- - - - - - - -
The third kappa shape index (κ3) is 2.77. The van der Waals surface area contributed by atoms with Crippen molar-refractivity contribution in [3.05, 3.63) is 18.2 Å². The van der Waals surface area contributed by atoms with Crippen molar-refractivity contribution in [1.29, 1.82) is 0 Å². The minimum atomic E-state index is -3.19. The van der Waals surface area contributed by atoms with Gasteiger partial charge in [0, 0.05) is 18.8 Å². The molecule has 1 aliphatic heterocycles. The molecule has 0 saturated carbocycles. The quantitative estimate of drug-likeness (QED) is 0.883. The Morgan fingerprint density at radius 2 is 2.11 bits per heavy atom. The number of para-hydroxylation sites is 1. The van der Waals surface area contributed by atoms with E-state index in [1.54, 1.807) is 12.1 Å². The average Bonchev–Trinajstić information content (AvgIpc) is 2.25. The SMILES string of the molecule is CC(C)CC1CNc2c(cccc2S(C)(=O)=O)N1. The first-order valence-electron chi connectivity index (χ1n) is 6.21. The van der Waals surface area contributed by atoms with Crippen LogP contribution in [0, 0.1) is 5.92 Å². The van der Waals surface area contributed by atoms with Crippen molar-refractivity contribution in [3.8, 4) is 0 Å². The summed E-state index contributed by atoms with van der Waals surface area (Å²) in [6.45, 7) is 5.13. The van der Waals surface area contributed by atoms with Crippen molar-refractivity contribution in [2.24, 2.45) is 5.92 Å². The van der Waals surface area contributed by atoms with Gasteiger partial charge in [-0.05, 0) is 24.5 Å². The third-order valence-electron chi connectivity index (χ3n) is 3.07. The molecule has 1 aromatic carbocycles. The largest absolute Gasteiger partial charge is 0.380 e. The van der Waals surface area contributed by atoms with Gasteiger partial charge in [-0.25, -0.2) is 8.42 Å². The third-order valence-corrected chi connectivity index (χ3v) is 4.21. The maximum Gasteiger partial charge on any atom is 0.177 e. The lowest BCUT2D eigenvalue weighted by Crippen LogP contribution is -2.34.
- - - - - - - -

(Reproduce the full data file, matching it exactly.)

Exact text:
The third kappa shape index (κ3) is 2.77. The van der Waals surface area contributed by atoms with Crippen molar-refractivity contribution in [3.05, 3.63) is 18.2 Å². The van der Waals surface area contributed by atoms with Crippen molar-refractivity contribution in [1.29, 1.82) is 0 Å². The minimum atomic E-state index is -3.19. The van der Waals surface area contributed by atoms with Gasteiger partial charge in [0, 0.05) is 18.8 Å². The molecule has 1 aliphatic heterocycles. The molecule has 0 saturated carbocycles. The quantitative estimate of drug-likeness (QED) is 0.883. The Morgan fingerprint density at radius 2 is 2.11 bits per heavy atom. The number of para-hydroxylation sites is 1. The van der Waals surface area contributed by atoms with E-state index in [1.54, 1.807) is 12.1 Å². The average Bonchev–Trinajstić information content (AvgIpc) is 2.25. The SMILES string of the molecule is CC(C)CC1CNc2c(cccc2S(C)(=O)=O)N1. The first-order valence-electron chi connectivity index (χ1n) is 6.21. The van der Waals surface area contributed by atoms with Crippen LogP contribution in [0, 0.1) is 5.92 Å². The van der Waals surface area contributed by atoms with Crippen molar-refractivity contribution in [3.8, 4) is 0 Å². The summed E-state index contributed by atoms with van der Waals surface area (Å²) in [6.45, 7) is 5.13. The van der Waals surface area contributed by atoms with Crippen molar-refractivity contribution in [2.24, 2.45) is 5.92 Å². The van der Waals surface area contributed by atoms with Gasteiger partial charge in [-0.05, 0) is 24.5 Å². The third-order valence-electron chi connectivity index (χ3n) is 3.07. The molecule has 1 aromatic carbocycles. The largest absolute Gasteiger partial charge is 0.380 e. The van der Waals surface area contributed by atoms with Gasteiger partial charge in [-0.25, -0.2) is 8.42 Å². The third-order valence-corrected chi connectivity index (χ3v) is 4.21. The maximum Gasteiger partial charge on any atom is 0.177 e. The lowest BCUT2D eigenvalue weighted by Crippen LogP contribution is -2.34.